If you are an expecting mother, you may be in the midst of planning on whether you will be breast or
bottle feeding your new baby. You likely have heard all of the benefits of breast feeding but may also have some anxiety about the logistics of breast feeding, especially if you plan to go back to work full time. I have counseled many women in the past about feeding her newborn and know there are usually lots of questions about this important decision.
Many health organizations including the American Academy of Pediatrics (AAP), the American Medical Association (AMA), and the World Health Organization (WHO) recommend breast milk as the best choice for babies. The APA recommends that babies be exclusively breastfed for the first six months of life. After that, breastfeeding is encouraged until 12 months of age and even longer if mom and baby are agreeable.
A great benefit of breast milk is that it contains all the nutrients your baby needs and is easy to digest and absorb. In addition, the infant decides how much he or she wants without any waste. Breast milk is also free, the perfect temperature, and requires no preparation. Breast milk contains the mother’s antibodies and other germ-fighting factors that help protect the baby against infections such as ear or respiratory infections, gastrointestinal bugs and meningitis. It may also protect infants from allergies, asthma, and diabetes. Breast feeding also increases “skin to skin” contact which is said to enhance the emotional connection between mother and baby. Breast feeding also has benefits for mom including burning calories and possibly lowering blood pressure and decreasing the risk of diabetes and certain cancers.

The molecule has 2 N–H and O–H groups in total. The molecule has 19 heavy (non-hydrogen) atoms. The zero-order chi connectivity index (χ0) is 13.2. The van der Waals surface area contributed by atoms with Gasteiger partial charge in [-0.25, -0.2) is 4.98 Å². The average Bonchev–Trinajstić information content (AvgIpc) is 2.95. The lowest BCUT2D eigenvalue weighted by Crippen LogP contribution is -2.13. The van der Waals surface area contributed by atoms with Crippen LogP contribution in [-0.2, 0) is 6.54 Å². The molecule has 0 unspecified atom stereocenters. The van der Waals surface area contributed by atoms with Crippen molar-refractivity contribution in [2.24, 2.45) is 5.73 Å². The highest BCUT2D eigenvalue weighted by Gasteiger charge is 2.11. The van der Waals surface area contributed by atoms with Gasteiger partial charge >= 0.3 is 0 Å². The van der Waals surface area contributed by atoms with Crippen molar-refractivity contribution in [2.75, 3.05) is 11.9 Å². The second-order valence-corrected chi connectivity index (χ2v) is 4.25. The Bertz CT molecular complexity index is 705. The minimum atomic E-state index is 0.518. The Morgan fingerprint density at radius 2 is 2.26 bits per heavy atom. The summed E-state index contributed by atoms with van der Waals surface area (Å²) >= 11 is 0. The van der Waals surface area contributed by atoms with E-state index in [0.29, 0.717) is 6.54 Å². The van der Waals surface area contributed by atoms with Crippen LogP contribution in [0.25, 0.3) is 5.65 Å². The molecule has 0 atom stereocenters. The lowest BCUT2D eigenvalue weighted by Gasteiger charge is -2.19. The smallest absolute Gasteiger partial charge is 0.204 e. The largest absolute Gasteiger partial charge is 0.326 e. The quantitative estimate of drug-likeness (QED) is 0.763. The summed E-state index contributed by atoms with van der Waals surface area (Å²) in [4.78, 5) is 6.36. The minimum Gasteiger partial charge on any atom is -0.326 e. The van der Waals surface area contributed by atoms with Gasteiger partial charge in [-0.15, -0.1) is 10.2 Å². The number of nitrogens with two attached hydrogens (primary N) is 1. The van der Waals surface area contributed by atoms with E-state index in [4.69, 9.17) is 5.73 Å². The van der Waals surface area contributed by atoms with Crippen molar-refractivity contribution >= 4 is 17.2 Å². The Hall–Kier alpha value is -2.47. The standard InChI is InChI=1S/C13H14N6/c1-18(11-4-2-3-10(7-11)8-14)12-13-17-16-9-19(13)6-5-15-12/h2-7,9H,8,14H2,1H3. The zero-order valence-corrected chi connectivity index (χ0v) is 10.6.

However, breast feeding can come with some challenges. Some mothers initially feel uncomfortable with breast feeding. Usually with support, practice, and education, most moms become more accustomed and more at ease. Latch-on pain is normal in the first week or so and should last less than one minute with each feeding. But if pain persists longer or throughout the feedings, mothers should
speak to a doctor or lactation consult. Breast feeding is also quite a large time commitment especially at an earlier age when feedings are more frequent, with a demand every 2 or 3 hours. A breast feeding and breast pumping schedule can be difficult for mothers that work, need to run errands, or are busy travelers. Sometimes, finding a place to nurse in public is challenging. Also, certain medications that mom is taking may pass into the milk making breast feeding unsafe.
Ultimately, the decision to breastfeed should be made after careful consideration by the parents. If breast feeding is not possible for whatever reason, infant formula is still a very healthy alternative. Formula is made with all the vitamins and necessary nutrients for the baby’s health and growth. In addition, formula feeding is much more flexible than breast feeding as it requires less frequency of feedings and another caregiver can provide the feedings. Some mothers worry that they will not bond with their baby if they do not breast feed. But the truth is, no matter if by breast or bottle, feeding will always strengthen that bond.
Breast or bottle feeding your baby is a very personal choice and the decision is dependent on so many factors including comfort level, lifestyle, work schedule, and certain medical conditions. Many women sometimes feel guilty about not being able to breast feed. If you have a medical concern that prevents breast feeding or breast feeding becomes too much of a strain, try not to be stressed or feel like you are a failure. Formula feeding is still a great, nutritious alternative for your baby. Remember, as a mom, you need to take care of yourself too in order to provide the best care for your baby. And of course, if you have any questions or concerns about feeding your baby, don’t hesitate to ask your OB/GYN, Pediatrician, or lactation consultant any time.
Originally from Orange County, California, Karen Tran-Harding is a radiology resident physician that found love, education, life lessons, and two corgis in the heart of the bluegrass. She has interest in medical media and education. She is a regular contributor to StantonMD and Everyday Medicine.